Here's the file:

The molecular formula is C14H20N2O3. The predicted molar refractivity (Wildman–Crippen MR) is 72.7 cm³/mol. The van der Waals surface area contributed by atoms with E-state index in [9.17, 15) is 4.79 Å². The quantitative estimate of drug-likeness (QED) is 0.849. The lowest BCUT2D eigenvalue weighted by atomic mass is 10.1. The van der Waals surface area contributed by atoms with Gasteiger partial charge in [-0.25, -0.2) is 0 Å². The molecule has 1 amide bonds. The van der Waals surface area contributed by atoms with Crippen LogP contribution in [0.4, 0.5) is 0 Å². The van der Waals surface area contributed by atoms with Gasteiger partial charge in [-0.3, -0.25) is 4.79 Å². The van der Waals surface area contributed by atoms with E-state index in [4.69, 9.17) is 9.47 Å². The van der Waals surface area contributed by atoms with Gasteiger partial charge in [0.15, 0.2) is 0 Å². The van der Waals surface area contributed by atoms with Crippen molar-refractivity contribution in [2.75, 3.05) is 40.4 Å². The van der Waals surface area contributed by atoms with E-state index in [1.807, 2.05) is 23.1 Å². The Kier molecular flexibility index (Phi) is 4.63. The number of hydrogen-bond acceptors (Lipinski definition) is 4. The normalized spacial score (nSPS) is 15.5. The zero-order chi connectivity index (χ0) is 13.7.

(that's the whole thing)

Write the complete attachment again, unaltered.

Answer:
The molecular formula is C14H20N2O3. The predicted molar refractivity (Wildman–Crippen MR) is 72.7 cm³/mol. The van der Waals surface area contributed by atoms with E-state index in [9.17, 15) is 4.79 Å². The quantitative estimate of drug-likeness (QED) is 0.849. The lowest BCUT2D eigenvalue weighted by atomic mass is 10.1. The van der Waals surface area contributed by atoms with Gasteiger partial charge in [-0.25, -0.2) is 0 Å². The molecule has 1 amide bonds. The van der Waals surface area contributed by atoms with Crippen LogP contribution in [0.4, 0.5) is 0 Å². The van der Waals surface area contributed by atoms with Gasteiger partial charge in [-0.3, -0.25) is 4.79 Å². The van der Waals surface area contributed by atoms with E-state index in [4.69, 9.17) is 9.47 Å². The van der Waals surface area contributed by atoms with Gasteiger partial charge in [0.15, 0.2) is 0 Å². The van der Waals surface area contributed by atoms with Crippen molar-refractivity contribution in [2.75, 3.05) is 40.4 Å². The van der Waals surface area contributed by atoms with E-state index in [1.807, 2.05) is 23.1 Å². The Kier molecular flexibility index (Phi) is 4.63. The number of hydrogen-bond acceptors (Lipinski definition) is 4. The normalized spacial score (nSPS) is 15.5. The zero-order chi connectivity index (χ0) is 13.7.